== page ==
Take it out of the box, and you can easily snap it. Just a bit of pressure with your fingers causes it to splinter in two.
Now think of a whole box of toothpicks. Take all the toothpicks out at once and try to break them together. It’s almost impossible.
I heard the toothpick story long ago, and it has stuck with me ever since. One reason is that what’s true for toothpicks also is true for people. When we step up to help each other and work in community, we grow stronger. When we don’t, we’re much more vulnerable to breaking.
We see the toothpick theory at work every day at the Duluth Bethel. When people come to us facing drug abuse and alcoholism, or if they have run afoul of the criminal justice system, they usually are in danger of breaking. Some may have already started the process.
What we do in recovery and community corrections is place resources around them. Drug-abuse counselors. Probation officers. Medical professionals. Mental-health experts. Employers. Police and public safety officials. Prosecutors. Public defenders. And, of course, family and friends. All step up like those other toothpicks. They surround the struggling person and find ways to support him or her, with advice, strategies, tactics, a job, encouragement, hope and love.
When we do this, and when the person at the center is willing to accept help, we almost always see positive outcomes. But when we fail to do this or when the person refuses to accept assistance, we often see breakdowns. Those take the form of relapse, recidivism—and sometimes even death.
In our community, we are fortunate to have many options for those struggling with chemical dependency and criminal behavior. We have strong treatment centers offering sober solutions to drug abuse and alcoholism. We also have a law-enforcement system that sees the benefit of tailored programs such as drug court, which understand better the specifics of situations that often run people afoul of the law. These tailored systems can provided tailored resources instead of one-size-fits-all options, including jail or prison, which alone might not fully fix the problem.
Sometimes, people look at these helping tools and see something quite different. They wonder why we need to provide assistance to those struggling with substance abuse and criminal behavior, urging instead that we place a stronger value on personal responsibility.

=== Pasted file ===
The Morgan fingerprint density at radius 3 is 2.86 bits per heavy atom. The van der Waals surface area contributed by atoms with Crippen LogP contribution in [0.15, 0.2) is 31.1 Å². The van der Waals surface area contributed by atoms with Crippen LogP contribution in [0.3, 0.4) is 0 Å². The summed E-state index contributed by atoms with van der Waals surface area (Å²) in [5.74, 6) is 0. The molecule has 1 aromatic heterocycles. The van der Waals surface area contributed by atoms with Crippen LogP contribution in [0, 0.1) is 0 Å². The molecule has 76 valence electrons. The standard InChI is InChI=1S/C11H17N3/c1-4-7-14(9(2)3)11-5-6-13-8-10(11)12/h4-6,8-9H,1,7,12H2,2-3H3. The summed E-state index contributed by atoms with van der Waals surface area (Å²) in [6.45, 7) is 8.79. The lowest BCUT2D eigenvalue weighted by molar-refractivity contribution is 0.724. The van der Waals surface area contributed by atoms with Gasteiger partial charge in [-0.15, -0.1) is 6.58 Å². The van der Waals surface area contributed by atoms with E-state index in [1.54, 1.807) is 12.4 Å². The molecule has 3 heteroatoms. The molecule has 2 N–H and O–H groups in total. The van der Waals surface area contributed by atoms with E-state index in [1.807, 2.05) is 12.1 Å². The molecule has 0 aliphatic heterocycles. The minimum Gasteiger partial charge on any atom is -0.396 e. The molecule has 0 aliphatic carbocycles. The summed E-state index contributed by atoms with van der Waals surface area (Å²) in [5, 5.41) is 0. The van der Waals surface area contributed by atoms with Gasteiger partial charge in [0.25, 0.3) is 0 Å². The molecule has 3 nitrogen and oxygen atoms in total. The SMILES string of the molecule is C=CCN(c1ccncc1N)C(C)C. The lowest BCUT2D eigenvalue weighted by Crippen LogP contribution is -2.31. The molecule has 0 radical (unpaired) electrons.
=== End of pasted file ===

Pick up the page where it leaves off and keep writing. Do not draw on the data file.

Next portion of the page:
No argument here on the need for responsibility. But for those struggling, it doesn’t happen automatically. If it did, they likely would not be in the difficult situations in which they find themselves. They need help to recognize their errors and to see the value of sober, lawful living. With some help, they are much more able to grasp and embrace the important message about personal responsibility.
I have a friend who likes to put it this way: “Don’t condone but also don’t condemn.” Our community has a lot of like-minded people standing by ready to help, and for that we are grateful. It may be as simple as sponsoring someone in the throes of addiction. It may be one of the many employers working with us to offer our men and women jobs through work-release programs. These employers are willing to provide second chances that teach our clients the benefits of hard work and the value of someone believing in them—perhaps for the first time.
It means a lot to our clients, and we have seen miracles happen when people value and take advantage of support.
Like a handful of toothpicks, a group of people supporting one vulnerable individual can make that person stronger—and unbreakable.
Author Dennis Cummings is Executive Director of the Duluth Bethel, a nonprofit organization that provides chemical dependency recovery and community-based corrections programs to hundreds of men and women annually. This column originally ran in the May 7 edition of the Duluth Budgeteer News. Look for future columns every month in the Budgeteer.